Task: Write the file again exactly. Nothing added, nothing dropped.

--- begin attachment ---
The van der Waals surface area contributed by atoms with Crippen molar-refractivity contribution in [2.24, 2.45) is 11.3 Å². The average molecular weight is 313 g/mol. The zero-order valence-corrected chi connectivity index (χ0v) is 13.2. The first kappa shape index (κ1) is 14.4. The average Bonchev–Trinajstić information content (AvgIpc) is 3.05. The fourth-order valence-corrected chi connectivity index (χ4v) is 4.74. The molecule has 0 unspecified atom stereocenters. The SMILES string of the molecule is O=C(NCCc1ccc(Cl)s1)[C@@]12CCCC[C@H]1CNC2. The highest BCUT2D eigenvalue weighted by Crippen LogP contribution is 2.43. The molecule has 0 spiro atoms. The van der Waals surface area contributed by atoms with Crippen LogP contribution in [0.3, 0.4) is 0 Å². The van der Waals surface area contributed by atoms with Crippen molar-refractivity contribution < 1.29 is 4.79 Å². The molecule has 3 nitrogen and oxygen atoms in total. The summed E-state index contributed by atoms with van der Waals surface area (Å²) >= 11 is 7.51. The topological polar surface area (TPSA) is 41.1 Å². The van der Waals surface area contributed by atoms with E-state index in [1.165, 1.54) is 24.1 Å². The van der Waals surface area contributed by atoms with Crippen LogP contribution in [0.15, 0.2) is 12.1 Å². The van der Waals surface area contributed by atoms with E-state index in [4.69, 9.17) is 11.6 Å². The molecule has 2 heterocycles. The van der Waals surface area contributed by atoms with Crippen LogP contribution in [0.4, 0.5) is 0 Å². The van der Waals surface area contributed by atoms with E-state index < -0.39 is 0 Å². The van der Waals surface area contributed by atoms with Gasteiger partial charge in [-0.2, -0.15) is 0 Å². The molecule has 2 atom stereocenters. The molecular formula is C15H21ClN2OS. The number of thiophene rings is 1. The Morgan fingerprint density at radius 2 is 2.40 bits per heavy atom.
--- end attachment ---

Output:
The van der Waals surface area contributed by atoms with Crippen molar-refractivity contribution in [2.24, 2.45) is 11.3 Å². The average molecular weight is 313 g/mol. The zero-order valence-corrected chi connectivity index (χ0v) is 13.2. The first kappa shape index (κ1) is 14.4. The average Bonchev–Trinajstić information content (AvgIpc) is 3.05. The fourth-order valence-corrected chi connectivity index (χ4v) is 4.74. The molecule has 0 unspecified atom stereocenters. The SMILES string of the molecule is O=C(NCCc1ccc(Cl)s1)[C@@]12CCCC[C@H]1CNC2. The highest BCUT2D eigenvalue weighted by Crippen LogP contribution is 2.43. The molecule has 0 spiro atoms. The van der Waals surface area contributed by atoms with Crippen LogP contribution in [0.3, 0.4) is 0 Å². The van der Waals surface area contributed by atoms with Crippen molar-refractivity contribution < 1.29 is 4.79 Å². The molecule has 3 nitrogen and oxygen atoms in total. The summed E-state index contributed by atoms with van der Waals surface area (Å²) >= 11 is 7.51. The topological polar surface area (TPSA) is 41.1 Å². The van der Waals surface area contributed by atoms with E-state index in [1.165, 1.54) is 24.1 Å². The van der Waals surface area contributed by atoms with Crippen LogP contribution in [0.15, 0.2) is 12.1 Å². The van der Waals surface area contributed by atoms with E-state index in [4.69, 9.17) is 11.6 Å². The molecule has 2 heterocycles. The van der Waals surface area contributed by atoms with Crippen LogP contribution in [0.4, 0.5) is 0 Å². The van der Waals surface area contributed by atoms with E-state index < -0.39 is 0 Å². The van der Waals surface area contributed by atoms with Gasteiger partial charge in [-0.2, -0.15) is 0 Å². The molecule has 2 atom stereocenters. The molecular formula is C15H21ClN2OS. The number of thiophene rings is 1. The Morgan fingerprint density at radius 2 is 2.40 bits per heavy atom.